Probing the ligand recognition and discrimination environment of the globin-coupled oxygen sensor protein YddV by FTIR and time-resolved step-scan FTIR spectroscopy
SourcePhysical Chemistry Chemical Physics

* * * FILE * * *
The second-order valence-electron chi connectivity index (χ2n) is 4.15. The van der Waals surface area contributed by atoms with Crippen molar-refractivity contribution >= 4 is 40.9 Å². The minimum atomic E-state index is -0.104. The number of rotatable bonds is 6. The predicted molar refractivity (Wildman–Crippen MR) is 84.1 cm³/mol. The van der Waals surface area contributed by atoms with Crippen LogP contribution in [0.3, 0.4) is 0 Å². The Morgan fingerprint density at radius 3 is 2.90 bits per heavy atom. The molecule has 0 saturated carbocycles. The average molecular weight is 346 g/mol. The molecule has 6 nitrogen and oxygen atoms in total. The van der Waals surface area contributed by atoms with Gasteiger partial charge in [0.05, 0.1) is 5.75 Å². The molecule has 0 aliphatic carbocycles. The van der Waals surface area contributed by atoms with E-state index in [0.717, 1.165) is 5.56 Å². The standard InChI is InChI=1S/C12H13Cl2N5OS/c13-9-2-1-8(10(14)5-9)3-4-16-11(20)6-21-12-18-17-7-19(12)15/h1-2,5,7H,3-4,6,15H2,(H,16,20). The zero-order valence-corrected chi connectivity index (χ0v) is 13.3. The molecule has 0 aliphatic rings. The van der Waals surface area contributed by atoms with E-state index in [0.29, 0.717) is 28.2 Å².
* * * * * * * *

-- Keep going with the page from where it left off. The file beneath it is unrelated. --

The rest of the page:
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YddV is a newly discovered signal transducer heme protein that recognizes O2 and CO. Structural differences in the ligand-bound heme complex in YddV reflect variations in catalytic regulation by O2 and CO. Time-resolved step-scan (TRS2) FTIR studies of the wild type and of the important in oxygen recognition and stability of the heme Fe(ii)-O2 complex L65M, L65T, Y43A, Y43F and Y43W mutants were performed to determine the site-specific protein dynamics following carbon monoxide (CO) photodissociation. These mutations were designed to perturb the electrostatic field near the iron-bound gaseous ligand (CO) and also to allow us to investigate the communication pathway between the distal residues of the protein and heme. TRS2-FTIR spectra of YddV-heme-CO show that the heme propionates are in protonated and deprotonated states. Moreover, the rate of decay of the vibrations of amide I is on a time scale that coincides with the rate of rebinding of CO, which suggests that there is coupling between ligation dynamics in the distal heme environment and (i) relaxation of the protein backbone and (ii) the environment sensed by the heme propionates. The fast recombination rates in L65M, L65T and Y43W imply a significant role of L65 and Y43 in controlling the ligand dynamics. The implications of these results with respect to the role of the heme propionates and the charged or proton-donating residues in the distal pocket, which are crucial for stabilizing bound gaseous ligands, are discussed. This journal is © the Owner Societies.